Police Gazette (UK)

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Police Gazette or Hue and Cry
Police Gazette or Hue and Cry 6 August 1831.jpg
The front page of Police Gazette or Hue and Cry 6 August 1831
Type Weekly newspaper
Format with regular supplements
Owner(s) Home Office
Founded 1772 (242 years)

The Police Gazette (also known as The Hue and Cry) was a magazine produced in London from 1772 onwards, for circulation among all the police forces of Britain. Its primary purpose was to publish notices of wanted criminals with requests for information, and where appropriate to offer rewards.[1] [2]

History[edit]

The Quarterly Pursuit was first issued by John Fielding, chief magistrate of the Bow Street Police Court, in 1772.

Changes of title[edit]

The publication was repeatedly renamed, first to Public Hue and Cry. It became The Hue and Cry, and Police Gazette on 30 September 1797. It was renamed to Police Gazette; or, Hue and Cry on 18 January 1828. It became simply The Police Gazette on 1 April 1839.[3]

Responsibility for its production rested with the Home Office. Editing was delegated to the Chief Clerk to Bow Street Magistrates Court, notably John Alexander (chief clerk) who edited the Police Gazette from 1877 until 1895. Responsibility for the Police Gazette was transferred to the Metropolitan Police ('Scotland Yard') in 1883.[2]

The Police Gazette is still published today.[3]

Stated purpose[edit]

The purpose of the publication was stated on the front page in 1831 as follows:[4]

Containing the Substance of all Informations received in Cases of Felonies, and Misdemeanors of an aggravated nature, and against Receivers of Stolen Goods, reputed Thieves and Offenders escaped from Custody, with the time, the place, and every particular circumstance marking the Offence. The Names of Persons charged, who are known but not in Custody, and of those who are not known, their Appearance, Dress, and every other mark of identity that can be described. The Names of Accomplices and Accessories, with every other particular that may lead to their Apprehension. The Names of all Persons brought before the Magistrates, charged with any of the Offences mentioned, and whether committed for Trial, Re-examination, or how otherwise disposed of. Also a Description of Property that has been Stolen, and particularly of Stolen Horses, with as much particularity as can be given, with every circumstance that may be useful for the purpose of Tracing and Recovering it.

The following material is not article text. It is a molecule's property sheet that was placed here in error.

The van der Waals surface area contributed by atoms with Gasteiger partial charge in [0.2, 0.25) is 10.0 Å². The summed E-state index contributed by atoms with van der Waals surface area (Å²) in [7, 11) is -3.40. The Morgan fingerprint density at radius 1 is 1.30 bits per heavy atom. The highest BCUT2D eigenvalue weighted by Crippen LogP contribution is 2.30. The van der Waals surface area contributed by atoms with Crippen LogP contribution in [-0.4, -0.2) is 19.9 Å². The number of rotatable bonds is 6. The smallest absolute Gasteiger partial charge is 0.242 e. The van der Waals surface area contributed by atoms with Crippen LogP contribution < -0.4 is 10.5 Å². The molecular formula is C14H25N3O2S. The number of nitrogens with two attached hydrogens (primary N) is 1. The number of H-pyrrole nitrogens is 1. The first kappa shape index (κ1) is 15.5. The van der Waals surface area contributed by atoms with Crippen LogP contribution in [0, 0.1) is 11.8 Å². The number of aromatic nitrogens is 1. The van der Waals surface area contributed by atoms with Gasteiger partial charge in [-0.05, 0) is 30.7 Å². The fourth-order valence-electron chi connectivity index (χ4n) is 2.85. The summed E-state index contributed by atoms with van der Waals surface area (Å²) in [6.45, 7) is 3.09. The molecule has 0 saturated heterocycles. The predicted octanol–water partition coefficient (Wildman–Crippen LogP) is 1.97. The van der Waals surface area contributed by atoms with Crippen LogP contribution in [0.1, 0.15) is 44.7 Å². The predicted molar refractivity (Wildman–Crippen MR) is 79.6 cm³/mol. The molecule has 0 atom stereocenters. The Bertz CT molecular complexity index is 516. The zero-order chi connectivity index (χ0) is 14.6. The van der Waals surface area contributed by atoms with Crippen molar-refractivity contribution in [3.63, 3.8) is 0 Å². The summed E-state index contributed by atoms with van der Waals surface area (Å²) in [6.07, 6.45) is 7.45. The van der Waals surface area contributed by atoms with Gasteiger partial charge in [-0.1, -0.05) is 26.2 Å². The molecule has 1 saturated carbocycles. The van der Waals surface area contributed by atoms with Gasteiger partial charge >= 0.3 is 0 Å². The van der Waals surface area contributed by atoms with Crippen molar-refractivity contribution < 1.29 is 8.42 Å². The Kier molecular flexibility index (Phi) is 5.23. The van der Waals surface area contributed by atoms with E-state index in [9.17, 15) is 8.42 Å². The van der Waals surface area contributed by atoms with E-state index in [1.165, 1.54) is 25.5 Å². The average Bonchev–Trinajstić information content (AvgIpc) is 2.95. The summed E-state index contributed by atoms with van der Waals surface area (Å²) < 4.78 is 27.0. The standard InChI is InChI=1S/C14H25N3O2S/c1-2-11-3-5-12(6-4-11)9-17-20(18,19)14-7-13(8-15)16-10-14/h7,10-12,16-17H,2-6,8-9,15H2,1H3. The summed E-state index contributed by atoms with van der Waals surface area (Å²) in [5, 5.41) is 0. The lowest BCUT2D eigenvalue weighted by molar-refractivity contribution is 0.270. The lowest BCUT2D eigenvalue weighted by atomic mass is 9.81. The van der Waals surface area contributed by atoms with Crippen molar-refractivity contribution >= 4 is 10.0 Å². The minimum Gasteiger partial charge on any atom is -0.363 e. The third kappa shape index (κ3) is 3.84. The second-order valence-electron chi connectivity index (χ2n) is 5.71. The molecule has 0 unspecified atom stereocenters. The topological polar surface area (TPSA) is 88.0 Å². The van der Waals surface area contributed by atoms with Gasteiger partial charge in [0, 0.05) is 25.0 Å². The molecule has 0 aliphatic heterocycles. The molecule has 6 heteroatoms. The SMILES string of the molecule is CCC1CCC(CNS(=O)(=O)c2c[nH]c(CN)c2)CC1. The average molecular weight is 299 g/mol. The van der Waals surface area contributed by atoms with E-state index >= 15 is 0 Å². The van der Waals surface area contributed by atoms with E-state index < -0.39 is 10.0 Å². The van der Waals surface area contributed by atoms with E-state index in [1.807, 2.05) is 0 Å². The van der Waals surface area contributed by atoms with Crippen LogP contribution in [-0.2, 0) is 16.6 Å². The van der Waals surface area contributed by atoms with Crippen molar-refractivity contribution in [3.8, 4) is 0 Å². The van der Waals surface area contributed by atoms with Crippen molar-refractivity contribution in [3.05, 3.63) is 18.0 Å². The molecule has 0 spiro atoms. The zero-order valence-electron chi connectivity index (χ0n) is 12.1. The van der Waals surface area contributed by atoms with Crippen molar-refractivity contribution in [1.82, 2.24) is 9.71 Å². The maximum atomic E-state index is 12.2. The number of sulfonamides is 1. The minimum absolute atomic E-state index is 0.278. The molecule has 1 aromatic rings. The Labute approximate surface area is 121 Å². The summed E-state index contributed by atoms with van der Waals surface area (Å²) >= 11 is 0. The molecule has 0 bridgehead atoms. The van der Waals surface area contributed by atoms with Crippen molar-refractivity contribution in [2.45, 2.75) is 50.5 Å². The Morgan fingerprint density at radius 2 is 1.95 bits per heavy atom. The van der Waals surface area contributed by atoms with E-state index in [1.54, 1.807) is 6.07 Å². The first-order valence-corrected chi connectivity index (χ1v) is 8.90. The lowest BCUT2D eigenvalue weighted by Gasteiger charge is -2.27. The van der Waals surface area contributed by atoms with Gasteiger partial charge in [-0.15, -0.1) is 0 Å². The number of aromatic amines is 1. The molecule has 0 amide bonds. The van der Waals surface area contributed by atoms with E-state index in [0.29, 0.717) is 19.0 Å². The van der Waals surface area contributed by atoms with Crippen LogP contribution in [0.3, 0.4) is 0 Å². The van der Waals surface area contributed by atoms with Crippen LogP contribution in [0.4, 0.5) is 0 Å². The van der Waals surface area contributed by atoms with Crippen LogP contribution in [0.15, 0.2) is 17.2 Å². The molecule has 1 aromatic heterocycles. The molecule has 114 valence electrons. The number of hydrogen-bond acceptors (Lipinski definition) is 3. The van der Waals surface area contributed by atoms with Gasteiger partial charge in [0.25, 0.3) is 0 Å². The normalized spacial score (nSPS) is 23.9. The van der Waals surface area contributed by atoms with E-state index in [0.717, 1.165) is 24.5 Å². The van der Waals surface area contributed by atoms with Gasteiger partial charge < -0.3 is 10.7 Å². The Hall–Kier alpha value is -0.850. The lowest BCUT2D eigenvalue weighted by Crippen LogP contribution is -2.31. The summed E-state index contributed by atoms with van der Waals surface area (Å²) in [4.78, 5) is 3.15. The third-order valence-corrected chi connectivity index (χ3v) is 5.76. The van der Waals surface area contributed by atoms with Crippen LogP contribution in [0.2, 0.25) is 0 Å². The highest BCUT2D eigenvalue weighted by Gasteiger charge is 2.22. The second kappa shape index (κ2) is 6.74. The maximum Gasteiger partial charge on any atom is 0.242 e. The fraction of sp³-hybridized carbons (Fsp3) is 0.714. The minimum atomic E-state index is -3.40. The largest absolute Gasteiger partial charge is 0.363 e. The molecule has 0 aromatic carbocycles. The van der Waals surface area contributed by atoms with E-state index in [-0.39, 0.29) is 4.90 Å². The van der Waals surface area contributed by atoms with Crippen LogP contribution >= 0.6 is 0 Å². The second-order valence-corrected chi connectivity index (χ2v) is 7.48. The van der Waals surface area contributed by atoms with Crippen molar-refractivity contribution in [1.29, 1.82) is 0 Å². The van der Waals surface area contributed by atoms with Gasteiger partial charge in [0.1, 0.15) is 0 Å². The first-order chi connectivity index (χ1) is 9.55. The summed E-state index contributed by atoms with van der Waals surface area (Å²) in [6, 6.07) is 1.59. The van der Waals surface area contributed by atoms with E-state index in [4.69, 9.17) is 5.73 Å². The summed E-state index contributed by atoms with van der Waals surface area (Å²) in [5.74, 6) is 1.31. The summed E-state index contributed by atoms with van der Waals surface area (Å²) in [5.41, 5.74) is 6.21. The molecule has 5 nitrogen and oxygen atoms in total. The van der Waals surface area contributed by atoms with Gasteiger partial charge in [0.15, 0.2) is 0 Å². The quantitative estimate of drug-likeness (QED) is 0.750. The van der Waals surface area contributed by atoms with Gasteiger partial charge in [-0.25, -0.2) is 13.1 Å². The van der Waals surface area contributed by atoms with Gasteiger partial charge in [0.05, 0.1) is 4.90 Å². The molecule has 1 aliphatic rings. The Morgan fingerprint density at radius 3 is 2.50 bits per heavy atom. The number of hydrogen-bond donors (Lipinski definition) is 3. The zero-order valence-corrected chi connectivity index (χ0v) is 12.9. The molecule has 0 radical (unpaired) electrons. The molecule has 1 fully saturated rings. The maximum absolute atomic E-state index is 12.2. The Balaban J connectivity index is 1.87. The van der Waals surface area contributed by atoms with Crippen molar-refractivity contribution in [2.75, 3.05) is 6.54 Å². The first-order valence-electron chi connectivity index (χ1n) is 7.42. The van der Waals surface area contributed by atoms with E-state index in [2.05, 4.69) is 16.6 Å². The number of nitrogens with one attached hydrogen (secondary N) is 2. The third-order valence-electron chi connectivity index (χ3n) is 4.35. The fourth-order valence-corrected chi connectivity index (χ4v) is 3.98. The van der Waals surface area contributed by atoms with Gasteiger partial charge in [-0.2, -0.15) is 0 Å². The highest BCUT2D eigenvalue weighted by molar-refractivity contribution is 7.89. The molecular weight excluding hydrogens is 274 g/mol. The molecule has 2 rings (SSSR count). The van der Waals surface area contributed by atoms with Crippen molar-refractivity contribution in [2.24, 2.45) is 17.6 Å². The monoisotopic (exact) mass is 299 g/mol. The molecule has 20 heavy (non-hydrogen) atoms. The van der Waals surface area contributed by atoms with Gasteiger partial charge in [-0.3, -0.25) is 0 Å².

—Police Gazette[4]

Structure[edit]

The Police Gazette was published as follows:[2]

Section Frequency Content
Main Magazine Weekly crimes committed, information wanted
Supplement A Fortnightly details of active travelling criminals.
Supplement B Weekly particulars of convicts on licence, persons under police supervision and other wanted people.
Supplement C Fortnightly? wanted aliens.
Supplement D Fortnightly, (alternating with Supplement A) absentees and deserters from HM Forces.
Supplement E  ? photographs of active criminals.
Supplement F - not issued?
Supplement G Daily deaths of people who had previously appeared in the Police Gazette.

Circulation[edit]

The Police Gazette was intended for circulation throughout the British Isles. Since an archive survives in New South Wales, Australia,[5] the Police Gazette may also have been circulated in countries governed by Britain around the world. However, local gazettes were printed by states in Australia (see e.g. Victoria Police Gazette which began in 1853).

Historical value[edit]

The Police Gazette records the history of crime; the role of the police; and major social events such as the 'Transportation' (deportation of criminals) to Australia. The many references to personal names - of missing persons, criminals, army deserters and those deported and imprisoned - make it an important source for genealogy when census and marriage records prove insufficient.[5]

Surviving archives[edit]

At least 61% of the total run of issues from 1772 to 1900 survives, archived by the initiative of local police forces, as well as by the British Library.[5]

Many of the Supplements between 1914 and 1965 also survive.[2]

References[edit]

  1. ^ The National Archives, Series Reference HO 75, 'Hue and Cry and Police Gazette', 1828-1845 http://nationalarchives.gov.uk/catalogue/displaycataloguedetails.asp?CATID=7630&CATLN=3&accessmethod=5&j=1
  2. ^ a b c d The Open University Archive, The Police Gazette Collection, ref GB/2315/POLGAZ http://libraryarchive.open.ac.uk/ead/html/gb-2315-polgaz-p1.shtml
  3. ^ a b "The Police Gazette". Publisher's Note. Adam Matthew Publications. 2012. Retrieved January 2, 2012. 
  4. ^ a b "Police Gazette; or, Hue and Cry." No. 371. Saturday, August 6, 1831.
  5. ^ a b c Adam Matthew Publications, The Police Gazette, Parts 1 to 4 http://www.ampltd.co.uk/news/documents/PoliceGazette.pdf

External links[edit]